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Danger deters one in three Britons from riding bikes, according to new survey

Latest research reinforces perception of road danger as top reason people don’t ride

The perception that Britain’s roads are too dangerous to cycle on deters one in three people from riding more often according to a new survey, in line with findings from previous polls.

The survey of 1,040 adults aged 16-69, conducted by consumer research specialists Savanta, also found that 44per cent of Britons never ride bikes at all, rising to 54 per cent of women, with the gender divide also corroborating previous findings.

Among cyclists and non-cyclists alike, five areas of particular concern were highlighted. Those were cars, cited by almost two thirds of respondents (64 per cent), heavy goods vehicles (58 per cent), bad road conditions (54 per cent), buses (50 per cent) and lack of cycle lanes (44 per cent).

According to the survey, the keenest cyclists are those in Generation Z, the under-25s, but even among that age cohort, one quarter of respondents believe cycling is too dangerous.

Moreover, people in the 16-25 age group who are not regular cyclists attributed that to either not knowing how to ride, or because they lack confidence in their riding ability – both issues that could be addressed through wider availability and uptake of training schemes such as Bikeability.

A further issue highlighted that puts under-25s off cycling was the perception that it takes longer than other forms of transport – although any regular cyclist will be aware that for many journeys and especially local ones, it is often the quickest way of getting around.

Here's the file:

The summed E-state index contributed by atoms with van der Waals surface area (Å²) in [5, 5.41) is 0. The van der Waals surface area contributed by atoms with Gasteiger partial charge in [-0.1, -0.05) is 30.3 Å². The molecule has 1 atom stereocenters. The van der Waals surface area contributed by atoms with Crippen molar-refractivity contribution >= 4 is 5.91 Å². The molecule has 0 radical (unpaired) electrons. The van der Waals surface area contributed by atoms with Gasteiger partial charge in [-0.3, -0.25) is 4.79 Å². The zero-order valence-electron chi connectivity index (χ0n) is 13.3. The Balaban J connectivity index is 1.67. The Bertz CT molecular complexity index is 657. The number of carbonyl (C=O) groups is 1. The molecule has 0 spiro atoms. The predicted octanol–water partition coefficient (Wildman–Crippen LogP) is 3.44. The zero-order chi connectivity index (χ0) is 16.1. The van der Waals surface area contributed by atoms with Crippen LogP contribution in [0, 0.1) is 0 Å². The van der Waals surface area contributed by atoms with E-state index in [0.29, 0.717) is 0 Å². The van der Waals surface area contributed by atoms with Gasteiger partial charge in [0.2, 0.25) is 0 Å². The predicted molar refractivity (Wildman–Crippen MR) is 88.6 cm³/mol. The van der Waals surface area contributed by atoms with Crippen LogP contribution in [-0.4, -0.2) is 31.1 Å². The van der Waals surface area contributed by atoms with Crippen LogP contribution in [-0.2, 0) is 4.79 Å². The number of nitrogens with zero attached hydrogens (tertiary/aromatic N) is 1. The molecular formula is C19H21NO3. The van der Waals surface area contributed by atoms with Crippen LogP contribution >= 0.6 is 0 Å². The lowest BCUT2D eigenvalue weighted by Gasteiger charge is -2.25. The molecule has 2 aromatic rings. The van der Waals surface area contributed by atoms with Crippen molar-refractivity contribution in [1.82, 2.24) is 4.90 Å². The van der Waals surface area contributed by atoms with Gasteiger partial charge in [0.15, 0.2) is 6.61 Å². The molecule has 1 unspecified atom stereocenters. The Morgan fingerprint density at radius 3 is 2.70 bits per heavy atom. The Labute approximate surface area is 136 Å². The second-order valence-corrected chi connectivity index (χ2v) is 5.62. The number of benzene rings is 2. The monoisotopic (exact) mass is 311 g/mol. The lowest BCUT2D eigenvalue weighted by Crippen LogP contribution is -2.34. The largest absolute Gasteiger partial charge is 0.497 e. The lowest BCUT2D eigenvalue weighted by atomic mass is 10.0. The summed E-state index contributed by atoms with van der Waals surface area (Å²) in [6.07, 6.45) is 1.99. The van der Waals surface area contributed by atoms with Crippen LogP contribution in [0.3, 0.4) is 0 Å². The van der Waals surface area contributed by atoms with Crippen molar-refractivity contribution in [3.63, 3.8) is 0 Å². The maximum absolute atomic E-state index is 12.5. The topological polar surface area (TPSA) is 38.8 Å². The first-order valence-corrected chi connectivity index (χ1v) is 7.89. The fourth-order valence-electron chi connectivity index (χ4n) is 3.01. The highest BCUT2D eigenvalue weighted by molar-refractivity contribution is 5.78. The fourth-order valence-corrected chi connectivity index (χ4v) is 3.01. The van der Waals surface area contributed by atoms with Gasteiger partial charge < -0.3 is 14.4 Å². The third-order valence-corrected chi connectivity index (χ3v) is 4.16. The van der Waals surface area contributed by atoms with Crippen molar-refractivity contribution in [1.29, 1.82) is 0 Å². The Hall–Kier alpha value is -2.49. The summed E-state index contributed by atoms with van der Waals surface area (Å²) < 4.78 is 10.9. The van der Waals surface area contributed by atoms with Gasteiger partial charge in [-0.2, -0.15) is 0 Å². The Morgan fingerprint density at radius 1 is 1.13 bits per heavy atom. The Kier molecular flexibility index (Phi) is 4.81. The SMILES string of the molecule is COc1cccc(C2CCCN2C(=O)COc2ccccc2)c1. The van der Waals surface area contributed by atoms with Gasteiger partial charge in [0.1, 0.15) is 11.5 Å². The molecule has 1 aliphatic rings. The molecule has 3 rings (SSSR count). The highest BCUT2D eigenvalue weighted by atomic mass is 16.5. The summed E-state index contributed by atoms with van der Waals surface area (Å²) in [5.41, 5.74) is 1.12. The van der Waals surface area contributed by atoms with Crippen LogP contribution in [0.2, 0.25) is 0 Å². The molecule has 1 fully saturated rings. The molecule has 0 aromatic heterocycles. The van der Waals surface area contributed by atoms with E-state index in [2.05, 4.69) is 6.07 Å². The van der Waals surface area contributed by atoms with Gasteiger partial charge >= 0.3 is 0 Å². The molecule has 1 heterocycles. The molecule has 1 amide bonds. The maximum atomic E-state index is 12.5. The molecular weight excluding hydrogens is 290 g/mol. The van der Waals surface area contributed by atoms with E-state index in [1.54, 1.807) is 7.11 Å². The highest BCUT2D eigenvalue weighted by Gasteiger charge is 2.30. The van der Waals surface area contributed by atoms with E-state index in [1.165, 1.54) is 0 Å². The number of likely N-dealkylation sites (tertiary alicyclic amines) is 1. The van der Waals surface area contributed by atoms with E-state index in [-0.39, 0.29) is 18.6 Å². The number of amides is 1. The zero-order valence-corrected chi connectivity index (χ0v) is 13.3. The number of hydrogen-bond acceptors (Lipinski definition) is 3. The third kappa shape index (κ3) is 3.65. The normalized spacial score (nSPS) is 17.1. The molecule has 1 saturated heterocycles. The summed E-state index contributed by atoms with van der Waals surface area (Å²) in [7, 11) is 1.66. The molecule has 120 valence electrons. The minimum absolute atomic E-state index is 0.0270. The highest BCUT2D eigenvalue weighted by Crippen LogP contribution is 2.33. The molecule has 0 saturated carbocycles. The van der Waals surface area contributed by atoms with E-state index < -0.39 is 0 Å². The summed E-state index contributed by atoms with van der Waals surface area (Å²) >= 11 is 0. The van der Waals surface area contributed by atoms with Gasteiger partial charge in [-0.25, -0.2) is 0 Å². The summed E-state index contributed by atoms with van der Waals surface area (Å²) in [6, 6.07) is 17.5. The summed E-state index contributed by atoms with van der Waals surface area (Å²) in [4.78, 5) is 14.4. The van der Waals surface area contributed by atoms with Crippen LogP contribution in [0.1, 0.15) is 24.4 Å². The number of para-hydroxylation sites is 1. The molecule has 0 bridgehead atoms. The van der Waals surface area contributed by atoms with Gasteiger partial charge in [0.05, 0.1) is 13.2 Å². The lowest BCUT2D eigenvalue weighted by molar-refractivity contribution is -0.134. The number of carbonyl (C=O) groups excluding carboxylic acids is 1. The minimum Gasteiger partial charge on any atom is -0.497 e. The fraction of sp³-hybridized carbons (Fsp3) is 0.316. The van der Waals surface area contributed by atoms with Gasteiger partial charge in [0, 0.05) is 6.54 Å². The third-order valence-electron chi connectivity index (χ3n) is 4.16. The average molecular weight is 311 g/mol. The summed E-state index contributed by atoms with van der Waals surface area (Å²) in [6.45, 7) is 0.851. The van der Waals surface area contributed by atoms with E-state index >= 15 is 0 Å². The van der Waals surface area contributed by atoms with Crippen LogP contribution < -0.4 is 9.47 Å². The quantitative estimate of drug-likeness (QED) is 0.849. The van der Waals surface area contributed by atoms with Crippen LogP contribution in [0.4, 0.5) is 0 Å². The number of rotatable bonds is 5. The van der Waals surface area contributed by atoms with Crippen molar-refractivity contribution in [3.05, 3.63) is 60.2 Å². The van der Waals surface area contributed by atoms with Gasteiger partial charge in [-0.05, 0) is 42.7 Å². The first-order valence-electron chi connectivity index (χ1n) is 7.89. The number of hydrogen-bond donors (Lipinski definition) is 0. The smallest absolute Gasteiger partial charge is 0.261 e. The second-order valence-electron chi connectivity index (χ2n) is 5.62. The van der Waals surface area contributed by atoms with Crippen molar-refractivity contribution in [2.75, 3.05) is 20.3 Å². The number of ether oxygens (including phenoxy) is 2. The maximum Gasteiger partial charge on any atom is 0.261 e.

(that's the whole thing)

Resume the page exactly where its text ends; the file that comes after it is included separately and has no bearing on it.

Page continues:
The two biggest deterrents for people in London who do not cycle regularly, meanwhile, were the perception of danger, with half of respondents (50 per cent) in agreement, and the risk of bike theft, with a response level of 16 per cent – the highest in the country.

People who cycle at least once a month were more likely to do so purely for leisure (57 per cent) than solely for commuting (17 per cent), while 25 per cent do both.

A spokesperson for Savanta commented: “January is a time for resolutions — particularly health-related ones. However, the majority of British adults are actively avoiding cycling —a relatively cheap and convenient form of exercise.

“Our study suggests a lot could be done to encourage more cycling and alleviate safety concerns which are a key factor.

“Increasing the coverage and quality of cycle lanes would create a safer environment for cycling, as well as separating cyclists from other road users who are seen as the primary cause of unsafe conditions.”

Simon joined as news editor in 2009 and is now the site’s community editor, acting as a link between the team producing the content and our readers. A law and languages graduate, published translator and former retail analyst, he has reported on issues as diverse as cycling-related court cases, anti-doping investigations, the latest developments in the bike industry and the sport’s biggest races. Now back in London full-time after 15 years living in Oxford and Cambridge, he loves cycling along the Thames but misses having his former riding buddy, Elodie the miniature schnauzer, in the basket in front of him.

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